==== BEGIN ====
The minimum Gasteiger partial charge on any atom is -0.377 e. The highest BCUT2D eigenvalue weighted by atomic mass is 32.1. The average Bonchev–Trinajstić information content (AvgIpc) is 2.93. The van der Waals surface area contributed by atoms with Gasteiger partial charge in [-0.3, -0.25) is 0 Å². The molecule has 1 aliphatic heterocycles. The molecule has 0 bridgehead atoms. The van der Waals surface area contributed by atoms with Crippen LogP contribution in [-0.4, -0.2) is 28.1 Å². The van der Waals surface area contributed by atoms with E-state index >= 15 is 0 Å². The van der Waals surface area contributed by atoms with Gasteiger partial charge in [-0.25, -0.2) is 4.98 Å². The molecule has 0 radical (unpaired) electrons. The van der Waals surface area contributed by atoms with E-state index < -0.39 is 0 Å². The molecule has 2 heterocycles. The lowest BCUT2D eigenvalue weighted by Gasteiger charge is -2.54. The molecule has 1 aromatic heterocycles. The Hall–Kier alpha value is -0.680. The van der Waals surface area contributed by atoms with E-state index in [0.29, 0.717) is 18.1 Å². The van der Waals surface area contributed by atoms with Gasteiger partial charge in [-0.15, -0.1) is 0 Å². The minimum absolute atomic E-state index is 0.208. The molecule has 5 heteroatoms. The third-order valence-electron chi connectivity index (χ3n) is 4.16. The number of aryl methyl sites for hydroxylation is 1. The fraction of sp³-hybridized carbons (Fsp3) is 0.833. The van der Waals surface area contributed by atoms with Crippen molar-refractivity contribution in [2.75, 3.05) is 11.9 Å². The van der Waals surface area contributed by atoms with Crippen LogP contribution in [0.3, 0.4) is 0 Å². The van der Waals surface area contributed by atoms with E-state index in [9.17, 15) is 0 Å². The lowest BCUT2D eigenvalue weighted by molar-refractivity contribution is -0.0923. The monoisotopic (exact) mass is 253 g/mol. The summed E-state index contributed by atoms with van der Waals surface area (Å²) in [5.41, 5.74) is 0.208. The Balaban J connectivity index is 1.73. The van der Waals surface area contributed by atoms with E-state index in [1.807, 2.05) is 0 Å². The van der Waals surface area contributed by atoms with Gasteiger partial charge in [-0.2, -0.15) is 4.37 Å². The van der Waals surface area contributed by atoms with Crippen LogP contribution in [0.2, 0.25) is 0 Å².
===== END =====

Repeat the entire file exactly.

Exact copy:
The minimum Gasteiger partial charge on any atom is -0.377 e. The highest BCUT2D eigenvalue weighted by atomic mass is 32.1. The average Bonchev–Trinajstić information content (AvgIpc) is 2.93. The van der Waals surface area contributed by atoms with Gasteiger partial charge in [-0.3, -0.25) is 0 Å². The molecule has 1 aliphatic heterocycles. The molecule has 0 bridgehead atoms. The van der Waals surface area contributed by atoms with Crippen LogP contribution in [-0.4, -0.2) is 28.1 Å². The van der Waals surface area contributed by atoms with E-state index >= 15 is 0 Å². The van der Waals surface area contributed by atoms with Gasteiger partial charge in [-0.25, -0.2) is 4.98 Å². The molecule has 0 radical (unpaired) electrons. The van der Waals surface area contributed by atoms with E-state index < -0.39 is 0 Å². The molecule has 2 heterocycles. The lowest BCUT2D eigenvalue weighted by Gasteiger charge is -2.54. The molecule has 1 aromatic heterocycles. The Hall–Kier alpha value is -0.680. The van der Waals surface area contributed by atoms with E-state index in [0.29, 0.717) is 18.1 Å². The van der Waals surface area contributed by atoms with Gasteiger partial charge in [-0.15, -0.1) is 0 Å². The minimum absolute atomic E-state index is 0.208. The molecule has 5 heteroatoms. The third-order valence-electron chi connectivity index (χ3n) is 4.16. The number of aryl methyl sites for hydroxylation is 1. The fraction of sp³-hybridized carbons (Fsp3) is 0.833. The van der Waals surface area contributed by atoms with Crippen molar-refractivity contribution in [2.75, 3.05) is 11.9 Å². The van der Waals surface area contributed by atoms with Crippen LogP contribution in [0.3, 0.4) is 0 Å². The van der Waals surface area contributed by atoms with E-state index in [9.17, 15) is 0 Å². The lowest BCUT2D eigenvalue weighted by molar-refractivity contribution is -0.0923. The monoisotopic (exact) mass is 253 g/mol. The summed E-state index contributed by atoms with van der Waals surface area (Å²) in [5.41, 5.74) is 0.208. The Balaban J connectivity index is 1.73. The van der Waals surface area contributed by atoms with E-state index in [1.807, 2.05) is 0 Å². The van der Waals surface area contributed by atoms with Gasteiger partial charge in [-0.2, -0.15) is 4.37 Å². The van der Waals surface area contributed by atoms with Crippen LogP contribution in [0.2, 0.25) is 0 Å².